Total and Subgenomic RNA Viral Load in Patients Infected With SARS-CoV-2 Alpha, Delta, and Omicron Variants

for the Investigating Respiratory Viruses in the Acutely Ill (IVY) Network

Research output: Contribution to journalArticlepeer-review

2 Scopus citations


Background: Severe acute respiratory syndrome coronavirus 2 (SARS-CoV-2) genomic and subgenomic RNA levels are frequently used as a correlate of infectiousness. The impact of host factors and SARS-CoV-2 lineage on RNA viral load is unclear. Methods: Total nucleocapsid (N) and subgenomic N (sgN) RNA levels were measured by quantitative reverse transcription polymerase chain reaction (RT-qPCR) in specimens from 3204 individuals hospitalized with coronavirus disease 2019 (COVID-19) at 21 hospitals. RT-qPCR cycle threshold (Ct) values were used to estimate RNA viral load. The impact of time of sampling, SARS-CoV-2 variant, age, comorbidities, vaccination, and immune status on N and sgN Ct values were evaluated using multiple linear regression. Results: Mean Ct values at presentation for N were 24.14 (SD 4.53) for non-variants of concern, 25.15 (SD 4.33) for Alpha, 25.31 (SD 4.50) for Delta, and 26.26 (SD 4.42) for Omicron. N and sgN RNA levels varied with time since symptom onset and infecting variant but not with age, comorbidity, immune status, or vaccination. When normalized to total N RNA, sgN levels were similar across all variants. Conclusions: RNA viral loads were similar among hospitalized adults, irrespective of infecting variant and known risk factors for severe COVID-19. Total N and subgenomic RNA N viral loads were highly correlated, suggesting that subgenomic RNA measurements add little information for the purposes of estimating infectivity.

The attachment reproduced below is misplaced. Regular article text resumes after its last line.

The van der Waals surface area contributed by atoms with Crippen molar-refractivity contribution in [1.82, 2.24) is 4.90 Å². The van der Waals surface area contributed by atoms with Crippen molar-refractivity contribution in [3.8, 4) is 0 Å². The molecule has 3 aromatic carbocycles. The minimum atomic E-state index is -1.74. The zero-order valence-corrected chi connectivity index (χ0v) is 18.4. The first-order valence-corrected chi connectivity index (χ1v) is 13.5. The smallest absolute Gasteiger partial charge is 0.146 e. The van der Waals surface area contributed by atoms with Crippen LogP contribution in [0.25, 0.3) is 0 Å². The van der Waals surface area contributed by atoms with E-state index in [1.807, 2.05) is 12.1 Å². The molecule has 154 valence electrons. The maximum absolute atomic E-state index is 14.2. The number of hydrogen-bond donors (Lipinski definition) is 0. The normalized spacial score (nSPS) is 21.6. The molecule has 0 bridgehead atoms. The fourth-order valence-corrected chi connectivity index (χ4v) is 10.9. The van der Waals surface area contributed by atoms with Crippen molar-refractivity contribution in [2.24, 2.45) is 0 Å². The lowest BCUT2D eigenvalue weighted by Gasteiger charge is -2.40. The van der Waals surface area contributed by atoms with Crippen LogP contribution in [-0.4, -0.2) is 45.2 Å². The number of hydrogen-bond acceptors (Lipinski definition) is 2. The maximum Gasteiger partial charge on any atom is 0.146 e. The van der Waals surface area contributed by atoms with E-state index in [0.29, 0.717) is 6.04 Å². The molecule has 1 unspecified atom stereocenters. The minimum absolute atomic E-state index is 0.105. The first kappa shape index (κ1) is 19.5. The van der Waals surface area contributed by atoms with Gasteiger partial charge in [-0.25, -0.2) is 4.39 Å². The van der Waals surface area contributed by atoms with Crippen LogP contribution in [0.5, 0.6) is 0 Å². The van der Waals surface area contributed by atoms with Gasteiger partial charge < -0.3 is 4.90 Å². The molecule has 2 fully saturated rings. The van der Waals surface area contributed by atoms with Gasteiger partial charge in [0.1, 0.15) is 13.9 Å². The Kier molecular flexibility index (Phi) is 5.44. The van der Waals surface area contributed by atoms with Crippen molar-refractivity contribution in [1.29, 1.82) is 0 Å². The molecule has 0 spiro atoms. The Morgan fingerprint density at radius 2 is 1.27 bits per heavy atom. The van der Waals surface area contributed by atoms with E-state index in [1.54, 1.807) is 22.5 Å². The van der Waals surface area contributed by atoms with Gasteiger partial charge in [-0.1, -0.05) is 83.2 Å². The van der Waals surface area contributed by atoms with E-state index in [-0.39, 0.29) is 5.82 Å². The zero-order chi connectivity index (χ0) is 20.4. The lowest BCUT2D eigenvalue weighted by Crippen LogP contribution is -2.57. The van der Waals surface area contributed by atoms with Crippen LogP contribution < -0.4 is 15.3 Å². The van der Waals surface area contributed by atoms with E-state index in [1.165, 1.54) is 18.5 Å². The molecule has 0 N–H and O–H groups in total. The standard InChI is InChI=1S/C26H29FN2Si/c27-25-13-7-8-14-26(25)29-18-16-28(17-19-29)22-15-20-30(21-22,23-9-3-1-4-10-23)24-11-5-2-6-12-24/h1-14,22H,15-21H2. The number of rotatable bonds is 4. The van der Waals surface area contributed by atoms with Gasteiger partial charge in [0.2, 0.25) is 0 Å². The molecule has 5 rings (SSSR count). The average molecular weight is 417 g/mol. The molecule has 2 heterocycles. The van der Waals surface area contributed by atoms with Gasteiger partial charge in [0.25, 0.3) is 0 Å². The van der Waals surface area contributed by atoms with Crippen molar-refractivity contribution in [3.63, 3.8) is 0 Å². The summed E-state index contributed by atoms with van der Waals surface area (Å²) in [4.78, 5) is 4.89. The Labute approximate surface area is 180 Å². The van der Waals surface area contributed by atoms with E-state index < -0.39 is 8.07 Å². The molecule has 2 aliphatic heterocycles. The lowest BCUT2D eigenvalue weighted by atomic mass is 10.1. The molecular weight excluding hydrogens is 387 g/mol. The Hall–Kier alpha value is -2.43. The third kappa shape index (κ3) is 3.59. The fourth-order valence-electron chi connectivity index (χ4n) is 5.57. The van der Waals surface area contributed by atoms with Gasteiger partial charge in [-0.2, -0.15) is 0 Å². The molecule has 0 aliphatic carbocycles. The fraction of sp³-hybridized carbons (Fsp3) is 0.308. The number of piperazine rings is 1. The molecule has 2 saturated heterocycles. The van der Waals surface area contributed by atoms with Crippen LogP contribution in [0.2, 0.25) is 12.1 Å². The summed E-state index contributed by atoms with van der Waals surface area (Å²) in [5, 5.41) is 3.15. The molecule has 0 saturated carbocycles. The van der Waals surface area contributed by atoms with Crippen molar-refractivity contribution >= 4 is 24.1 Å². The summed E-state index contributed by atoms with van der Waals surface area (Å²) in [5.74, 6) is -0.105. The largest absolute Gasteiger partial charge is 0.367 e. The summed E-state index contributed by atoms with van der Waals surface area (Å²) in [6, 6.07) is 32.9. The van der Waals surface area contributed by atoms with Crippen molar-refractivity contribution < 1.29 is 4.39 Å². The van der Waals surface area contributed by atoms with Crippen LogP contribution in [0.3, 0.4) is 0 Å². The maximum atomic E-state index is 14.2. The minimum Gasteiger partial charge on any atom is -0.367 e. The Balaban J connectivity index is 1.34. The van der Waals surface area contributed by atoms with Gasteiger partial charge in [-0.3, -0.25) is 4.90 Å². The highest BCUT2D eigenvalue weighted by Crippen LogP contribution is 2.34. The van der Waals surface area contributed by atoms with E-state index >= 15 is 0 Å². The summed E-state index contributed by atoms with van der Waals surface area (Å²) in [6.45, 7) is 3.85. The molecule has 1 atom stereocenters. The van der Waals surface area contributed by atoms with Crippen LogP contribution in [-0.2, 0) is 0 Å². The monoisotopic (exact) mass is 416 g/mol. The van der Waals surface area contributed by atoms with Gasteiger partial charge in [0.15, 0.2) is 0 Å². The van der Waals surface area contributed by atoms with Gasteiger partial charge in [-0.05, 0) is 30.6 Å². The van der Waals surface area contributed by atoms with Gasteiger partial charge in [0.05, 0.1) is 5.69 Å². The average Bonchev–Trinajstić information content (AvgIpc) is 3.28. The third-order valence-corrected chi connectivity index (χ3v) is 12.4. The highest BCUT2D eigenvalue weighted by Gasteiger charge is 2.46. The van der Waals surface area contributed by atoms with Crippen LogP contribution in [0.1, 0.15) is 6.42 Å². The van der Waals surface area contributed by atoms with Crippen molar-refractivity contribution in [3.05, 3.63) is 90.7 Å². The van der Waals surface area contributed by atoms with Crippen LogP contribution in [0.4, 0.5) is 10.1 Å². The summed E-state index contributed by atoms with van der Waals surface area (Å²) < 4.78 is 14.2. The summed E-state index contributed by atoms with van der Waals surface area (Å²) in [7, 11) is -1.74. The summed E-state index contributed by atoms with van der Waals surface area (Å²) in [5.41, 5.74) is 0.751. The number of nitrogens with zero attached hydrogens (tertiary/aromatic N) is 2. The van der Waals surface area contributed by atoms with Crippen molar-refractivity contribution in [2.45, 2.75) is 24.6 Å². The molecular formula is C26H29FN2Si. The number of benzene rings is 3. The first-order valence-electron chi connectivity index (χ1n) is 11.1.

Original languageEnglish
Pages (from-to)235-244
Number of pages10
JournalJournal of Infectious Diseases
Issue number3
StatePublished - Aug 1 2023


  • SARS-CoV-2
  • subgenomic RNA
  • variants of concern
  • viral load


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